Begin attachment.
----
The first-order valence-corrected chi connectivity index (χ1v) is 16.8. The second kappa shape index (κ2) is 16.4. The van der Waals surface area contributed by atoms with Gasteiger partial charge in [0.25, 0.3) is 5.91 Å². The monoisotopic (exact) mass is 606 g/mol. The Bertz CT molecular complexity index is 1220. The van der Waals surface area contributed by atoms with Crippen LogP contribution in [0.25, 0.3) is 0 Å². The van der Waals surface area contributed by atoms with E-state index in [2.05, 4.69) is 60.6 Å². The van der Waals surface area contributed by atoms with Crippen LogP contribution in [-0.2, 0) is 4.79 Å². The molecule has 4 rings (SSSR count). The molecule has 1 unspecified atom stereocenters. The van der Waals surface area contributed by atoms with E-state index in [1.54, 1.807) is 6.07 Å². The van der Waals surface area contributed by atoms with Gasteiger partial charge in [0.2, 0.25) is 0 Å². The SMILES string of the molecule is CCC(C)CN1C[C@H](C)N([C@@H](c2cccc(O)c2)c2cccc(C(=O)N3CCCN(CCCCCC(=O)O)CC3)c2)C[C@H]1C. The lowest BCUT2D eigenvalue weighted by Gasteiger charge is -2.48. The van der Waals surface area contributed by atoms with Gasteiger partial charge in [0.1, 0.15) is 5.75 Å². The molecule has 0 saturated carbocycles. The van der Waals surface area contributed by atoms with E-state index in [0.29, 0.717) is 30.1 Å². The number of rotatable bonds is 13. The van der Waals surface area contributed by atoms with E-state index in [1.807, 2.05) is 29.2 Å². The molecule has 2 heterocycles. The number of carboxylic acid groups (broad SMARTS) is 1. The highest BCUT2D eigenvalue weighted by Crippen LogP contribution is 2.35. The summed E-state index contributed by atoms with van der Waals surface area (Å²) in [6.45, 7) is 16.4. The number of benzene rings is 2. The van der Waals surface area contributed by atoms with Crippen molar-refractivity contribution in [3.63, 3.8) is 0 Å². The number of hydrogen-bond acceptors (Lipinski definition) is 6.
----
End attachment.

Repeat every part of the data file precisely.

The first-order valence-corrected chi connectivity index (χ1v) is 16.8. The second kappa shape index (κ2) is 16.4. The van der Waals surface area contributed by atoms with Gasteiger partial charge in [0.25, 0.3) is 5.91 Å². The monoisotopic (exact) mass is 606 g/mol. The Bertz CT molecular complexity index is 1220. The van der Waals surface area contributed by atoms with Crippen LogP contribution in [0.25, 0.3) is 0 Å². The van der Waals surface area contributed by atoms with E-state index in [2.05, 4.69) is 60.6 Å². The van der Waals surface area contributed by atoms with Crippen LogP contribution in [-0.2, 0) is 4.79 Å². The molecule has 4 rings (SSSR count). The molecule has 1 unspecified atom stereocenters. The van der Waals surface area contributed by atoms with E-state index in [1.54, 1.807) is 6.07 Å². The van der Waals surface area contributed by atoms with Gasteiger partial charge in [0.2, 0.25) is 0 Å². The SMILES string of the molecule is CCC(C)CN1C[C@H](C)N([C@@H](c2cccc(O)c2)c2cccc(C(=O)N3CCCN(CCCCCC(=O)O)CC3)c2)C[C@H]1C. The lowest BCUT2D eigenvalue weighted by Gasteiger charge is -2.48. The van der Waals surface area contributed by atoms with Gasteiger partial charge in [0.1, 0.15) is 5.75 Å². The molecule has 0 saturated carbocycles. The van der Waals surface area contributed by atoms with E-state index in [0.29, 0.717) is 30.1 Å². The number of rotatable bonds is 13. The van der Waals surface area contributed by atoms with E-state index in [1.807, 2.05) is 29.2 Å². The molecule has 2 heterocycles. The number of carboxylic acid groups (broad SMARTS) is 1. The highest BCUT2D eigenvalue weighted by Crippen LogP contribution is 2.35. The summed E-state index contributed by atoms with van der Waals surface area (Å²) in [6.45, 7) is 16.4. The number of benzene rings is 2. The van der Waals surface area contributed by atoms with Crippen molar-refractivity contribution in [3.63, 3.8) is 0 Å². The number of hydrogen-bond acceptors (Lipinski definition) is 6.